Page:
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​​​Drowning and drowning prevention: what you need to know

Drowning can occur quickly and quietly, without any warning noises.

Drowning ranks amongst the top three causes of death by unintentional injury in most countries, including Singapore. Babies and toddlers are top-heavy, which puts them at higher risk of drowning. If a baby falls into shallow water, they can’t always lift themselves out.

Water safety for kids: the basics

It’s essential to always stay with your child and watch closely whenever they’re near water – even when your child can swim.

Supervision means being able to see your child and also keeping your child within arm’s reach at all times. You should be in able to respond quickly, whether you’re at the beach or the swimming pool or at home near the toilet or yard. Hold your child’s hand when you’re near waves.

Supervision is not an occasional glance while you nap, read or do household chores. It’s not watching your children playing outside while you’re inside. It’s always best for an adult, not an older child, to supervise.

You should also teach your child about water safety and how to swim from a young age. Many children can learn to swim by the time they’re 4-5 years old.

First aid is an essential skill for the entire family to learn. If you know how to do CPR and what to do in an emergency, it could save your child’s life.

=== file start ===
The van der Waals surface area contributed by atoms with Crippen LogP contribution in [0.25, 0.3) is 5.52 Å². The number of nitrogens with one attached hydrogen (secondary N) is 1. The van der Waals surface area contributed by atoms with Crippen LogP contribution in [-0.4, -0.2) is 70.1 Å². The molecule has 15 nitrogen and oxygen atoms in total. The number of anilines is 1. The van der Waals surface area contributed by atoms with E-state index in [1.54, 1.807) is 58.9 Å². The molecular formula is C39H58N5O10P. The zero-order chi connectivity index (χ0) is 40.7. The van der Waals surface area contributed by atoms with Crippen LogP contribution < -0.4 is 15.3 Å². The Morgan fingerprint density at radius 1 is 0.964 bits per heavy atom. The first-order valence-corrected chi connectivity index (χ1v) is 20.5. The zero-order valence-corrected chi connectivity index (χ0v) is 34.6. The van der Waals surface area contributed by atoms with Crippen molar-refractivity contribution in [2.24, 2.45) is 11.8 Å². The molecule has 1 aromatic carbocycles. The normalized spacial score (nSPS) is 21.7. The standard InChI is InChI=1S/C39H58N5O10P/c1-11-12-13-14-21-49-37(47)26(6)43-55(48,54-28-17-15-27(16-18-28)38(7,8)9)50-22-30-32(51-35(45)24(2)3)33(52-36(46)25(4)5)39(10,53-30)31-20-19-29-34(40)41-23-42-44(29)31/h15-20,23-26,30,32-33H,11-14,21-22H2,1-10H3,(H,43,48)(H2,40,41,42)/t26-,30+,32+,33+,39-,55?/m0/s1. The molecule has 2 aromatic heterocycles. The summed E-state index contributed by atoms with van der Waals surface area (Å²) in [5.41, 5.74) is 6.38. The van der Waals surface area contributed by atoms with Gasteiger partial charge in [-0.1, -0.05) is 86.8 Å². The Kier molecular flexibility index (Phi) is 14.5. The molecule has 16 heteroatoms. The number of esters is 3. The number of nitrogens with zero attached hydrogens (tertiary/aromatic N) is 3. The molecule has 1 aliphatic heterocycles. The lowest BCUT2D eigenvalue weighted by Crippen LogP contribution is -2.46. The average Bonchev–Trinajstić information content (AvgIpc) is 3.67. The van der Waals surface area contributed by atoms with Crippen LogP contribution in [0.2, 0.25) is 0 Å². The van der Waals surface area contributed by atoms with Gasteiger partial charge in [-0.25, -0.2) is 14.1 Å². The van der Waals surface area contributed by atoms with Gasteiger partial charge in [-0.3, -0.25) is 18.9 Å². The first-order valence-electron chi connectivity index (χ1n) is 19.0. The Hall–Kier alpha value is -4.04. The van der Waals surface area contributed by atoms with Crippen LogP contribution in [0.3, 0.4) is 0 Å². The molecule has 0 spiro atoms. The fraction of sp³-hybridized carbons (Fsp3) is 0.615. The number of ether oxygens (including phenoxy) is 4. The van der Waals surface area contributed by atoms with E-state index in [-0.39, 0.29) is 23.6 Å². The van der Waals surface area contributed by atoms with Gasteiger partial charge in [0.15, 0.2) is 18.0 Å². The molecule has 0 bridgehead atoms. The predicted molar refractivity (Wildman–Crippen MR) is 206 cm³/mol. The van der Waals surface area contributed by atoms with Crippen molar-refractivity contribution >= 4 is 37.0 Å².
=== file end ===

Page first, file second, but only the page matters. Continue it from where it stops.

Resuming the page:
Water safety around the house

Highest occurrence of submersion incidents involving children take place at condominium pools. A young child can drown in just a few centimetres of water.

Here are some tips to prevent drowning and improve water safety around your house:

  • Remove any containers with water in them from around the house and make sure your child can’t get to any bodies of water, including the bath, on their own. 

  • Always empty the baby bath as soon as you’re finished with it so older siblings can’t climb in.

  • ​Empty sinks, tubs, pails, baths, basins and paddling pools immediately after use. 

  • Secure covers to ponds and cover other water features with wire mesh, or keep them empty 

  • Keep aquariums and fishbowls out of reach of small children.

Water safety around dams, creeks, ponds and tanks

Children don’t always understand, apply or remember rules, especially when they’re distracted by play. So a securely fenced, safe play area can be an effective barrier between small children and water hazards. 

Here are tips to improve water safety around your property:

  • Fence off the area between the house and any bodies of water.

  • Teach your child to not go near bodies of water without you.

  • Fence off, drain or seal ponds if your children or visiting children are less than six years old.

Water safety around beaches

Here are tips to improve water safety near the sea:​​

  • Always stay with your child when they’re playing in or near the sea. Hold your child’s hand near waves and when swimming in the sea.

  • Take your child only to patrolled beaches where lifeguards are present.

  • Teach your school-age child what to do if they need help – shout for help, stay calm, float and raise an arm to signal to a lifeguard.

© raisingchildren.net.au, translated and adapted with permission